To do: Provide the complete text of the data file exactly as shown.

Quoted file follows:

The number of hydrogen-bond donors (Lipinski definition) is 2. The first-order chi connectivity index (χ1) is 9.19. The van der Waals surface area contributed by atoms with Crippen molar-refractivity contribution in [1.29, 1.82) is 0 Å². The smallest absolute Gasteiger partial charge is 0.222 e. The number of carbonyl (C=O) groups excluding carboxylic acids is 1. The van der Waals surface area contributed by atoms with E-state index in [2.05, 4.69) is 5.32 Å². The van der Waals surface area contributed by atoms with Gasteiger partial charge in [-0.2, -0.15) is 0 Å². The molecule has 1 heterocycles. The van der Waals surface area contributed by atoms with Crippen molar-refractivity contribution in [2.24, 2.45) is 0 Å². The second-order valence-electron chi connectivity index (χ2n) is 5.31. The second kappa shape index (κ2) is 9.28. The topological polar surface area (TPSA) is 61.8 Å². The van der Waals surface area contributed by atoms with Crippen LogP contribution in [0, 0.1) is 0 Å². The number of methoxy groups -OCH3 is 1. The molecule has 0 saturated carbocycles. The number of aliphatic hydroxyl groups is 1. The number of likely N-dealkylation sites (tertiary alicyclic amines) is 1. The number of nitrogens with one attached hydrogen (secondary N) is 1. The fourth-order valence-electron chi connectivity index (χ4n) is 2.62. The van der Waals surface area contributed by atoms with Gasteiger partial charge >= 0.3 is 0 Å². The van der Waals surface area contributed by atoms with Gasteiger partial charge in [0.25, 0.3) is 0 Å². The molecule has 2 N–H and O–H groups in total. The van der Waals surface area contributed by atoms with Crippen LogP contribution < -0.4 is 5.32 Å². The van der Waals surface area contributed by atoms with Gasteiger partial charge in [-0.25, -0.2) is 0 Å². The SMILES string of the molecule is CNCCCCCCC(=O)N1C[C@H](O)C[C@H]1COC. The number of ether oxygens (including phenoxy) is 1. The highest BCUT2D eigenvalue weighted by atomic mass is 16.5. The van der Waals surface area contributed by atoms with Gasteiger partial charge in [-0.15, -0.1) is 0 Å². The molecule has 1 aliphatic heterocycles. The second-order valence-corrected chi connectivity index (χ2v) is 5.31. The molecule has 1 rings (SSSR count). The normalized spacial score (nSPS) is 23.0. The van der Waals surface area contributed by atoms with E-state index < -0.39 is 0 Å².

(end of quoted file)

The number of hydrogen-bond donors (Lipinski definition) is 2. The first-order chi connectivity index (χ1) is 9.19. The van der Waals surface area contributed by atoms with Crippen molar-refractivity contribution in [1.29, 1.82) is 0 Å². The smallest absolute Gasteiger partial charge is 0.222 e. The number of carbonyl (C=O) groups excluding carboxylic acids is 1. The van der Waals surface area contributed by atoms with E-state index in [2.05, 4.69) is 5.32 Å². The van der Waals surface area contributed by atoms with Gasteiger partial charge in [-0.2, -0.15) is 0 Å². The molecule has 1 heterocycles. The van der Waals surface area contributed by atoms with Crippen molar-refractivity contribution in [2.24, 2.45) is 0 Å². The second-order valence-electron chi connectivity index (χ2n) is 5.31. The second kappa shape index (κ2) is 9.28. The topological polar surface area (TPSA) is 61.8 Å². The van der Waals surface area contributed by atoms with Crippen LogP contribution in [0, 0.1) is 0 Å². The number of methoxy groups -OCH3 is 1. The molecule has 0 saturated carbocycles. The number of aliphatic hydroxyl groups is 1. The number of likely N-dealkylation sites (tertiary alicyclic amines) is 1. The number of nitrogens with one attached hydrogen (secondary N) is 1. The fourth-order valence-electron chi connectivity index (χ4n) is 2.62. The van der Waals surface area contributed by atoms with Gasteiger partial charge >= 0.3 is 0 Å². The van der Waals surface area contributed by atoms with Gasteiger partial charge in [0.25, 0.3) is 0 Å². The molecule has 2 N–H and O–H groups in total. The van der Waals surface area contributed by atoms with Crippen LogP contribution < -0.4 is 5.32 Å². The van der Waals surface area contributed by atoms with Gasteiger partial charge in [-0.25, -0.2) is 0 Å². The SMILES string of the molecule is CNCCCCCCC(=O)N1C[C@H](O)C[C@H]1COC. The number of ether oxygens (including phenoxy) is 1. The highest BCUT2D eigenvalue weighted by atomic mass is 16.5. The van der Waals surface area contributed by atoms with Gasteiger partial charge in [-0.15, -0.1) is 0 Å². The molecule has 1 aliphatic heterocycles. The second-order valence-corrected chi connectivity index (χ2v) is 5.31. The molecule has 1 rings (SSSR count). The normalized spacial score (nSPS) is 23.0. The van der Waals surface area contributed by atoms with E-state index < -0.39 is 0 Å².